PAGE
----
ST Aerospace is diversifying into the commercial pilot training business, with the company starting a joint venture to offer courses in Singapore, Australia and China for the fast-growing Asia-Pacific market.

The partnership with Aviation Training (Singapore), which will be called ST Aviation Training Academy (STATA), will begin operations in October with a capital investment of $5.2 million. It will be based at Singapore's Seletar airport, which is being redeveloped by the country into a regional aerospace hub.

In its first year, the joint venture aims to train 75 students for the commercial pilot licence and instrument rating. It then plans to recruit 200 students by 2009 to be trained in the multi-crew pilot licence (MPL), which was introduced last November by the International Civil Aviation Organisation.

"The new MPL provides the aviation industry with an opportunity to train pilots directly for co-pilot duties, allowing a pilot to exercise the privileges of a co-pilot in commercial air transport on multi-crew aircraft," says ST Aero. "The MPL training programme offers a significant improvement and relies more on flight simulators to train students from the start to function as crew members on specific types of aircraft they will be operating."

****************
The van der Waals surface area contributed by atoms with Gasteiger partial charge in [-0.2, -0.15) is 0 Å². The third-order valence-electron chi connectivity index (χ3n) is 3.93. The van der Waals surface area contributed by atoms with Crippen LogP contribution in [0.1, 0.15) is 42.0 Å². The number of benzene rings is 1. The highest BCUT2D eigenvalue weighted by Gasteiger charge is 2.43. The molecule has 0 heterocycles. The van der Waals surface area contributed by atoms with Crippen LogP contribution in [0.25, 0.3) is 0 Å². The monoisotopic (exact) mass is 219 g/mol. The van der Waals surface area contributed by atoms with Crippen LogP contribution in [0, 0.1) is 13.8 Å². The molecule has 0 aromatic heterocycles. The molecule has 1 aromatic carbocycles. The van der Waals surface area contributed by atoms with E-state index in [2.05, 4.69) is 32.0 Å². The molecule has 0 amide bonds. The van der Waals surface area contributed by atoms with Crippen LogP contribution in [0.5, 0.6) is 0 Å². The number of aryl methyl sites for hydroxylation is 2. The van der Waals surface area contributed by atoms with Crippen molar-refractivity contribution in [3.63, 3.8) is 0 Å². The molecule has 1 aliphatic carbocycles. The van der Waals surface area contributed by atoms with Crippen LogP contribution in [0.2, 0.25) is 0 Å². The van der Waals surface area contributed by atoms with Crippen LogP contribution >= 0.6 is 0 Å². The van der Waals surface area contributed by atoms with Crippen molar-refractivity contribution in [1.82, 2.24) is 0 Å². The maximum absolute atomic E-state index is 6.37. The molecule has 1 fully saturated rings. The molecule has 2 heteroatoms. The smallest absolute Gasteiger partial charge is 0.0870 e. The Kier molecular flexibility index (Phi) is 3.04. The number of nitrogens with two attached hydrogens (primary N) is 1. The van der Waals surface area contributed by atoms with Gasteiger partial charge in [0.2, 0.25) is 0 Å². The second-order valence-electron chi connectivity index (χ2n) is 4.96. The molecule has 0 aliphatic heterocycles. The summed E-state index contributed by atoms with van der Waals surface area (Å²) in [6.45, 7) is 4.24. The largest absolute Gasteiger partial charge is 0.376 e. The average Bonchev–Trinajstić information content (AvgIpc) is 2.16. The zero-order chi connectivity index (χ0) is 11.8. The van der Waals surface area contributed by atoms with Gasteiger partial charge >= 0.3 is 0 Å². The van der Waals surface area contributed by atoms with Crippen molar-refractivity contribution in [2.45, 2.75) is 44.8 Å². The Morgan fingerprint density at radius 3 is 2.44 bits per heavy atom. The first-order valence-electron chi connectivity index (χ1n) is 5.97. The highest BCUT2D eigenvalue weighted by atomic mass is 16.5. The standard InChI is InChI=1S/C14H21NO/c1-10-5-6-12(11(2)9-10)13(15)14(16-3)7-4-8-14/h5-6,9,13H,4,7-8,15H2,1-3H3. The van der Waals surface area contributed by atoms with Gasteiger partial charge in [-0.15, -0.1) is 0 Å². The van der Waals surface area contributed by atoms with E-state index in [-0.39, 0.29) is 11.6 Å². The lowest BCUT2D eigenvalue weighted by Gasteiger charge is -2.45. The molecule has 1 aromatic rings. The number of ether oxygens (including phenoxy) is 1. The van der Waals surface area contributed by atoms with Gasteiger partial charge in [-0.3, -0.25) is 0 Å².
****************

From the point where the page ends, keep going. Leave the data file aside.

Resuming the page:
It adds that while trainees take 24-30 months to graduate under a typical CPL, the MPL course would take only about 12-15 months. The cadet pilots will train on Cessna 172R/172S, Piper Arrow PA28R, Piper Seminole PA44, King Air C90, and will be licensed to fly the Airbus A320 and Boeing 737.

The first centre will be an ab initio training facility in Australia. The Aviation Training Academy Australia will be constructed near Ballarat airport in Victoria by mid-2008. Next, a flight simulation centre will be set up near Seletar airport by early 2009.

It will also team up with the Nanjing University of Aeronautics and Astronautics' International Flight Training Academy in Nanjing, China. STATA and the university will jointly develop the infrastructure and training programmes to train selected undergraduates as pilots.

These cadet pilots will undergo part of their training programme in Nanjing before proceeding for the flight training phases at Australia.

Several other groups are also seeking to capitalise on the strong demand for pilots in fast-growing Asia-Pacific markets such as China and India. Australia's Qantas Airways, for example, said in June that it plans to establish a new pilot training arm to supply cockpit crew for its own operations as well as for other airlines.

Source: Flight International